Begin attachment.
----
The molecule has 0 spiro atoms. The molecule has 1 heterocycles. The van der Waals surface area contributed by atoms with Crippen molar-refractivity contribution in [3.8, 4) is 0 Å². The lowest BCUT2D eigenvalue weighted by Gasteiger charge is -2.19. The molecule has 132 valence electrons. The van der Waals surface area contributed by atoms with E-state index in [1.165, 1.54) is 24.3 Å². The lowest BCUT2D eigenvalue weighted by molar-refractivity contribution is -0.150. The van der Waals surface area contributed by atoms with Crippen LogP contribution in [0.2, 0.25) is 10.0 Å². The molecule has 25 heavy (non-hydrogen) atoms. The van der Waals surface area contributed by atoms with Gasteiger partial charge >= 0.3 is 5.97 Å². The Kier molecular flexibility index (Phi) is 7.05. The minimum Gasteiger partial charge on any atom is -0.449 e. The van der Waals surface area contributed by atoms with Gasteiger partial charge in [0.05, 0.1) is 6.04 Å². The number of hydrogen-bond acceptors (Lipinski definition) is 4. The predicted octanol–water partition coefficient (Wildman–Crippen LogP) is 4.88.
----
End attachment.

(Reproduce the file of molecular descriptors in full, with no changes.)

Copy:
The molecule has 0 spiro atoms. The molecule has 1 heterocycles. The van der Waals surface area contributed by atoms with Crippen molar-refractivity contribution in [3.8, 4) is 0 Å². The lowest BCUT2D eigenvalue weighted by Gasteiger charge is -2.19. The molecule has 132 valence electrons. The van der Waals surface area contributed by atoms with E-state index in [1.165, 1.54) is 24.3 Å². The lowest BCUT2D eigenvalue weighted by molar-refractivity contribution is -0.150. The van der Waals surface area contributed by atoms with Crippen LogP contribution in [0.2, 0.25) is 10.0 Å². The molecule has 25 heavy (non-hydrogen) atoms. The van der Waals surface area contributed by atoms with Gasteiger partial charge >= 0.3 is 5.97 Å². The Kier molecular flexibility index (Phi) is 7.05. The minimum Gasteiger partial charge on any atom is -0.449 e. The van der Waals surface area contributed by atoms with Gasteiger partial charge in [0.05, 0.1) is 6.04 Å². The number of hydrogen-bond acceptors (Lipinski definition) is 4. The predicted octanol–water partition coefficient (Wildman–Crippen LogP) is 4.88.